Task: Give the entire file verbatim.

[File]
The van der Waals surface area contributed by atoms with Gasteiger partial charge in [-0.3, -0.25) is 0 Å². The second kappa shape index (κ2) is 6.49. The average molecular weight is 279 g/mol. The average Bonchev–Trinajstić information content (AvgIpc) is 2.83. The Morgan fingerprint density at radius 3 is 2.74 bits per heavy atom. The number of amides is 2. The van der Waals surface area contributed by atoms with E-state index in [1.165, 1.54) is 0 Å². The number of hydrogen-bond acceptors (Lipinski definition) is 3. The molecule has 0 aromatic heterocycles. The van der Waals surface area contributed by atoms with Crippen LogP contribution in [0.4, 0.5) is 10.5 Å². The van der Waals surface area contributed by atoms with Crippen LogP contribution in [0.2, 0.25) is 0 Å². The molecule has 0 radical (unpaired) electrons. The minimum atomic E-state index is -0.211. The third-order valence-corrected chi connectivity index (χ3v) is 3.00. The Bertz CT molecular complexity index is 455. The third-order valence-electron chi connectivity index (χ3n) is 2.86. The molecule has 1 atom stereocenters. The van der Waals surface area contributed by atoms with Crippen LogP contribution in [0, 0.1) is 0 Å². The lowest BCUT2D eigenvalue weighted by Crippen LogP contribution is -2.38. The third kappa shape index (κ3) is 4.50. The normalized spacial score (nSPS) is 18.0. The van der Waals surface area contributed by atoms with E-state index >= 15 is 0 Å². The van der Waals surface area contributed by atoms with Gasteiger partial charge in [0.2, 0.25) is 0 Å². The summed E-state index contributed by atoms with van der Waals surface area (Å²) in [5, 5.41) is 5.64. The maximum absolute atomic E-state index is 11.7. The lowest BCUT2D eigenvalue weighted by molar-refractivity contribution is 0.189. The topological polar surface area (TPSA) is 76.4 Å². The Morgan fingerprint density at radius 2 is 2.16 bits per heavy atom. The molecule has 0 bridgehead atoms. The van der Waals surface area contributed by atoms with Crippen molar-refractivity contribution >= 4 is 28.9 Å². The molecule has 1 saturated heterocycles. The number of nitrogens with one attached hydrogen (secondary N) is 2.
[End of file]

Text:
The van der Waals surface area contributed by atoms with Gasteiger partial charge in [-0.3, -0.25) is 0 Å². The second kappa shape index (κ2) is 6.49. The average molecular weight is 279 g/mol. The average Bonchev–Trinajstić information content (AvgIpc) is 2.83. The Morgan fingerprint density at radius 3 is 2.74 bits per heavy atom. The number of amides is 2. The van der Waals surface area contributed by atoms with E-state index in [1.165, 1.54) is 0 Å². The number of hydrogen-bond acceptors (Lipinski definition) is 3. The molecule has 0 aromatic heterocycles. The van der Waals surface area contributed by atoms with Crippen LogP contribution in [0.4, 0.5) is 10.5 Å². The van der Waals surface area contributed by atoms with Crippen LogP contribution in [0.2, 0.25) is 0 Å². The molecule has 0 radical (unpaired) electrons. The minimum atomic E-state index is -0.211. The third-order valence-corrected chi connectivity index (χ3v) is 3.00. The Bertz CT molecular complexity index is 455. The third-order valence-electron chi connectivity index (χ3n) is 2.86. The molecule has 1 atom stereocenters. The van der Waals surface area contributed by atoms with Crippen LogP contribution in [0, 0.1) is 0 Å². The lowest BCUT2D eigenvalue weighted by Crippen LogP contribution is -2.38. The third kappa shape index (κ3) is 4.50. The normalized spacial score (nSPS) is 18.0. The van der Waals surface area contributed by atoms with E-state index >= 15 is 0 Å². The van der Waals surface area contributed by atoms with Gasteiger partial charge in [0.2, 0.25) is 0 Å². The summed E-state index contributed by atoms with van der Waals surface area (Å²) in [5, 5.41) is 5.64. The maximum absolute atomic E-state index is 11.7. The lowest BCUT2D eigenvalue weighted by molar-refractivity contribution is 0.189. The topological polar surface area (TPSA) is 76.4 Å². The Morgan fingerprint density at radius 2 is 2.16 bits per heavy atom. The molecule has 0 bridgehead atoms. The van der Waals surface area contributed by atoms with Crippen molar-refractivity contribution >= 4 is 28.9 Å². The molecule has 1 saturated heterocycles. The number of nitrogens with one attached hydrogen (secondary N) is 2.